Not all of us attended a progressive school that felt knowing our genitals was a logical part of learning about the human body. While we can figure out how these aspects of ourselves work with some experimentation, there are some things the school of hard knocks isn’t so ready to impart. To this end, here’s your guide to the proper names of our genderbits and, perhaps most importantly, their plurals.
“Most terms do have archaic plural that is sometimes used,” says Michael Habib, assistant professor of anatomy at the University of Southern California. “But today, almost all of them are, by modern convention, pluralized in the simple English manner (by adding an s or es). The exception is ‘testis,’ for which the plural is ‘testes’ and remains so even in modern usage.”
Some of the more common ones are listed below.
Vagina: is the internal part of the female genitals (the external portion is called the vulva). The word “vagina” comes from Latin and quite literally translates as “sheath” or “scabbard”. The correct (if archaic) plural, if you want to stick to Latin, is “vaginae.” However, pluralizing to “vaginas” is acceptable.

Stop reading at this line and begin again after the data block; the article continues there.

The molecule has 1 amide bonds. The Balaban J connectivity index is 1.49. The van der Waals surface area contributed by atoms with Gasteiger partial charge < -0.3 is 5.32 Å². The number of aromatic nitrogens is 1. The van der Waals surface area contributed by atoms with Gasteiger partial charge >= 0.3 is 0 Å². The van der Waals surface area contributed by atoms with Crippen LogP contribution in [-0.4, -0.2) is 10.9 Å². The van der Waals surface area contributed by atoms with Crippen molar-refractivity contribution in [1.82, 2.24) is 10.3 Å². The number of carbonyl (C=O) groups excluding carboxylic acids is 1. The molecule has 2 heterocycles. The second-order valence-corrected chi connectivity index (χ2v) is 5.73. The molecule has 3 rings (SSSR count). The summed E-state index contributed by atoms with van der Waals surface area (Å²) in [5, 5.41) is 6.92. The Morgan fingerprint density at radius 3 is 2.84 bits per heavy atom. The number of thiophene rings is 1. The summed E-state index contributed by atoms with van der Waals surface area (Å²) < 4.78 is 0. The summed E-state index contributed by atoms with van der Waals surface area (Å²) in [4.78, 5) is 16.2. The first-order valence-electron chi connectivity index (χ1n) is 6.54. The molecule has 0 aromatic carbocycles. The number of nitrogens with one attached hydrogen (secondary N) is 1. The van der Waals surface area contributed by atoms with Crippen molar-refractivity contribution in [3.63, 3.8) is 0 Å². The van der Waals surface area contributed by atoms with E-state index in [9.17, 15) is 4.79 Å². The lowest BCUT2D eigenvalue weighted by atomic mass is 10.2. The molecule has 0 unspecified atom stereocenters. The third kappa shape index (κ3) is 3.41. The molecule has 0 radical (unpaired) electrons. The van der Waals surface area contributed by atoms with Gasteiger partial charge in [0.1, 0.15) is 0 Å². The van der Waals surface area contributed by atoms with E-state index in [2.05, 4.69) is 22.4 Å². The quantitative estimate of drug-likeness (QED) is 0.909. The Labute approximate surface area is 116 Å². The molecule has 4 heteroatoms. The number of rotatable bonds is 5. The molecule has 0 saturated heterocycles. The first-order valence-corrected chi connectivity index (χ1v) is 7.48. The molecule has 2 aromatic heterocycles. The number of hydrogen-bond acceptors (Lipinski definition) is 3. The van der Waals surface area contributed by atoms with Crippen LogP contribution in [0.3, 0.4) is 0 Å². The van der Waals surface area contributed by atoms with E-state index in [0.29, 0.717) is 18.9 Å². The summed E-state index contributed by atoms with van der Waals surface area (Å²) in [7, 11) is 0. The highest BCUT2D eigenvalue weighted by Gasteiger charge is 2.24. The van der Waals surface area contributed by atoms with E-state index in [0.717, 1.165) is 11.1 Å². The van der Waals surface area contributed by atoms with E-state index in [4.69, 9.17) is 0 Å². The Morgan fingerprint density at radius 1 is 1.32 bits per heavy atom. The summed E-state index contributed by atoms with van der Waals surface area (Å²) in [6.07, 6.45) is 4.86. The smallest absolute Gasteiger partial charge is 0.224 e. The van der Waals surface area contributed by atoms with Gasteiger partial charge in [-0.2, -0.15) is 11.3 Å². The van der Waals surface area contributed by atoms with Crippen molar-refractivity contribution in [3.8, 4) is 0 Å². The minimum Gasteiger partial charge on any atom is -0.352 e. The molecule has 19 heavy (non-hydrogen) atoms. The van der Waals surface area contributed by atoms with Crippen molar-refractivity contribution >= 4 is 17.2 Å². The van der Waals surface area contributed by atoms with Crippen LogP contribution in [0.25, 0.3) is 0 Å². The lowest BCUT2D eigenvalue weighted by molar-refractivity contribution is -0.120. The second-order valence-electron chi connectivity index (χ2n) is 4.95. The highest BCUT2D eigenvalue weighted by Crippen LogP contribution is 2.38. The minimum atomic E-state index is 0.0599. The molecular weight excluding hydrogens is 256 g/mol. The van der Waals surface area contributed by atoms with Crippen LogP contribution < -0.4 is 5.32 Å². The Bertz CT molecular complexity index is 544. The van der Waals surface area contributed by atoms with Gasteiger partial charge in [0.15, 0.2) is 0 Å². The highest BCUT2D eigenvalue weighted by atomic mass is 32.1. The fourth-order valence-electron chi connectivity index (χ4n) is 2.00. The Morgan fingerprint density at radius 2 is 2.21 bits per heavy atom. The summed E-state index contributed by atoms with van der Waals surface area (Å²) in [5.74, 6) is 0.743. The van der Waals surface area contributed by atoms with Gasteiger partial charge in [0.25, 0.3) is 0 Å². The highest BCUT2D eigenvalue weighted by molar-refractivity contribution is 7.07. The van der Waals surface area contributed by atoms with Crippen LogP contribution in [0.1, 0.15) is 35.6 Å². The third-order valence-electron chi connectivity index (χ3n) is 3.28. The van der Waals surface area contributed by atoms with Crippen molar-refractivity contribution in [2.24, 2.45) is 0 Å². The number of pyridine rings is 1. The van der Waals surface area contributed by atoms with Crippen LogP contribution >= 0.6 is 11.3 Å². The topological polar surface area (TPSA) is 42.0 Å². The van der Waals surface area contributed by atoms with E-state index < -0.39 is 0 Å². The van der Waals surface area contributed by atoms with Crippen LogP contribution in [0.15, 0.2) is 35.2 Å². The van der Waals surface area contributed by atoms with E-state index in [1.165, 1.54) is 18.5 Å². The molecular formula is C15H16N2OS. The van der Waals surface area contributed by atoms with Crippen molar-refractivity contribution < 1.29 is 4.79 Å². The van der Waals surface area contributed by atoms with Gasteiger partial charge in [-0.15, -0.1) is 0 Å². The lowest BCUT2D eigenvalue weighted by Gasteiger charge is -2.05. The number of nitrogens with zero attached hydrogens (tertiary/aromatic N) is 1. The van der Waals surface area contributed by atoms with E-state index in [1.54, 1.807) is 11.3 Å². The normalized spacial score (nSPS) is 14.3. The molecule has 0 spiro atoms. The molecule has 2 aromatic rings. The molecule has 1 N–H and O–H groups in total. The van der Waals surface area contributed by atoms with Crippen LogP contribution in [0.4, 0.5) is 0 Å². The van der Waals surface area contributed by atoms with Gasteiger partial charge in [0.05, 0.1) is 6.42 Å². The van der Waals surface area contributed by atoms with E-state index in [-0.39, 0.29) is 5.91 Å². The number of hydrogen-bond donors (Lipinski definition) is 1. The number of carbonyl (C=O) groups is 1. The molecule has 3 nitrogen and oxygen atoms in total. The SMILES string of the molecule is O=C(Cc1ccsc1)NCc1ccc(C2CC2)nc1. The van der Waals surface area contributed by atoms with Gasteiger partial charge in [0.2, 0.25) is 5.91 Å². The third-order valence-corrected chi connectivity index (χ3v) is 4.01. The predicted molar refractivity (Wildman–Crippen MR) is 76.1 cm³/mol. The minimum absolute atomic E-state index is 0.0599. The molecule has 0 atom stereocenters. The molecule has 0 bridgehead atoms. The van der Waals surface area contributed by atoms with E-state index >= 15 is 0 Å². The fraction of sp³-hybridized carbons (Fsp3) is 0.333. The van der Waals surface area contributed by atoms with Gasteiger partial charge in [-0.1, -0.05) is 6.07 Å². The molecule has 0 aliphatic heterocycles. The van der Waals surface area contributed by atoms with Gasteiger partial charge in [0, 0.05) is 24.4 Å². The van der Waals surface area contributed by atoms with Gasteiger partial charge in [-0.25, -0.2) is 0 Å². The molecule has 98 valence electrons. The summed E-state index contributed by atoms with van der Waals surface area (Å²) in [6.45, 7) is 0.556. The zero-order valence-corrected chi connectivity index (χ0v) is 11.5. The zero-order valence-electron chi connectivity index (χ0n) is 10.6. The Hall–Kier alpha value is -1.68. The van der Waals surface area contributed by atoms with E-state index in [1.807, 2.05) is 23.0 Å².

Vulva: is the external part of the female genitals (this is the part that receives the Brazilian or endures other forms of hair removal and grooming). It comes from Latin as well and the correct (if archaic) plural is “vulvae.” Pluralizing to “vulvas” is acceptable.
Clitoris: is a very sensitive, erectile organ found near the inner lips of the vulva. The word is Latin, but, just as an FYI, comes from the Greek kleitoris. The correct (if archaic) plural is “clitorides.” Pluralizing it to “clitorises” is acceptable.
Anus: is the final stop of the alimentary canal. It comes from the Latin word for ring. The correct (if archaic and simply no longer used) would be “ani.” Pluralizing “anus” to “anuses” is the norm.
Penis: is the male sex organ. It comes from Latin, meaning “tail.” The proper (if archaic) plural is “penes.” It is acceptable to pluralize it as “penises.”
Scrotum: is the sack of skin and muscle in males that contains the testicles. The correct (if archaic) plural is “scrota.” It is, however, acceptable to pluralize it to “scrotums.”
Testis: is the singular of “testes,” the testicle. It comes from Latin, and the plural is conventionally used, so commonly known.
Header image by Mary Margret.